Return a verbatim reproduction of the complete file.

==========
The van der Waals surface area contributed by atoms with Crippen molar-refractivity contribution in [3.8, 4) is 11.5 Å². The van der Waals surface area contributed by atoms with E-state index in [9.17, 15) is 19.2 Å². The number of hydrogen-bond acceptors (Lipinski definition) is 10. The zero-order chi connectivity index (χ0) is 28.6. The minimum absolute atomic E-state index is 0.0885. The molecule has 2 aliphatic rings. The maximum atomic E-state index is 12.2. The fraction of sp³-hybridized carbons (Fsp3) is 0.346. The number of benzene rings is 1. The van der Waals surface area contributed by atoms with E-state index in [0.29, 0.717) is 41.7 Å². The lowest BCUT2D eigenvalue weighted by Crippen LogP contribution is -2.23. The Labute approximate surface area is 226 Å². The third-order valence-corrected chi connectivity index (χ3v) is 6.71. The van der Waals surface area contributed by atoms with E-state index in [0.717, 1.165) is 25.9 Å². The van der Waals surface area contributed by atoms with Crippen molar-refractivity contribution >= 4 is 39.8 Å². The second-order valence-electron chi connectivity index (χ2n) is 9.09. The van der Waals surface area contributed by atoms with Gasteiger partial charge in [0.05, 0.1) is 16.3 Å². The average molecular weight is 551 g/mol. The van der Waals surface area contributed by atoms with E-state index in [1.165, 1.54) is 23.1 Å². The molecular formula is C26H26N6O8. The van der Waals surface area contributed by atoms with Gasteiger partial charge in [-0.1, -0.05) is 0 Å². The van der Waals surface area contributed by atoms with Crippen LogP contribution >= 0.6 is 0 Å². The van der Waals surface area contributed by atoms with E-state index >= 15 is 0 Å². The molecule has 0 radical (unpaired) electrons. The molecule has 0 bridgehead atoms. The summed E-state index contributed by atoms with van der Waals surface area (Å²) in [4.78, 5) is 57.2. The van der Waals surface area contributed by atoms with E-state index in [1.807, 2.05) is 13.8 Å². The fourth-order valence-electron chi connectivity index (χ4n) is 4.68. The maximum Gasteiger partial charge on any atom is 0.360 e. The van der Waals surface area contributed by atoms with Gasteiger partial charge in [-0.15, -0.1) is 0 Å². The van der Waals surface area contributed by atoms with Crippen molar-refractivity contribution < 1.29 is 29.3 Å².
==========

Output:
The van der Waals surface area contributed by atoms with Crippen molar-refractivity contribution in [3.8, 4) is 11.5 Å². The van der Waals surface area contributed by atoms with E-state index in [9.17, 15) is 19.2 Å². The number of hydrogen-bond acceptors (Lipinski definition) is 10. The zero-order chi connectivity index (χ0) is 28.6. The minimum absolute atomic E-state index is 0.0885. The molecule has 2 aliphatic rings. The maximum atomic E-state index is 12.2. The fraction of sp³-hybridized carbons (Fsp3) is 0.346. The number of benzene rings is 1. The van der Waals surface area contributed by atoms with E-state index in [0.29, 0.717) is 41.7 Å². The lowest BCUT2D eigenvalue weighted by Crippen LogP contribution is -2.23. The Labute approximate surface area is 226 Å². The third-order valence-corrected chi connectivity index (χ3v) is 6.71. The van der Waals surface area contributed by atoms with E-state index in [0.717, 1.165) is 25.9 Å². The van der Waals surface area contributed by atoms with Crippen molar-refractivity contribution >= 4 is 39.8 Å². The second-order valence-electron chi connectivity index (χ2n) is 9.09. The van der Waals surface area contributed by atoms with Gasteiger partial charge in [0.05, 0.1) is 16.3 Å². The average molecular weight is 551 g/mol. The van der Waals surface area contributed by atoms with E-state index in [1.165, 1.54) is 23.1 Å². The molecular formula is C26H26N6O8. The van der Waals surface area contributed by atoms with Gasteiger partial charge in [-0.1, -0.05) is 0 Å². The van der Waals surface area contributed by atoms with Crippen LogP contribution >= 0.6 is 0 Å². The van der Waals surface area contributed by atoms with E-state index >= 15 is 0 Å². The molecule has 0 radical (unpaired) electrons. The molecule has 0 bridgehead atoms. The summed E-state index contributed by atoms with van der Waals surface area (Å²) in [4.78, 5) is 57.2. The van der Waals surface area contributed by atoms with E-state index in [1.807, 2.05) is 13.8 Å². The fourth-order valence-electron chi connectivity index (χ4n) is 4.68. The maximum Gasteiger partial charge on any atom is 0.360 e. The van der Waals surface area contributed by atoms with Gasteiger partial charge in [-0.15, -0.1) is 0 Å². The van der Waals surface area contributed by atoms with Crippen molar-refractivity contribution < 1.29 is 29.3 Å².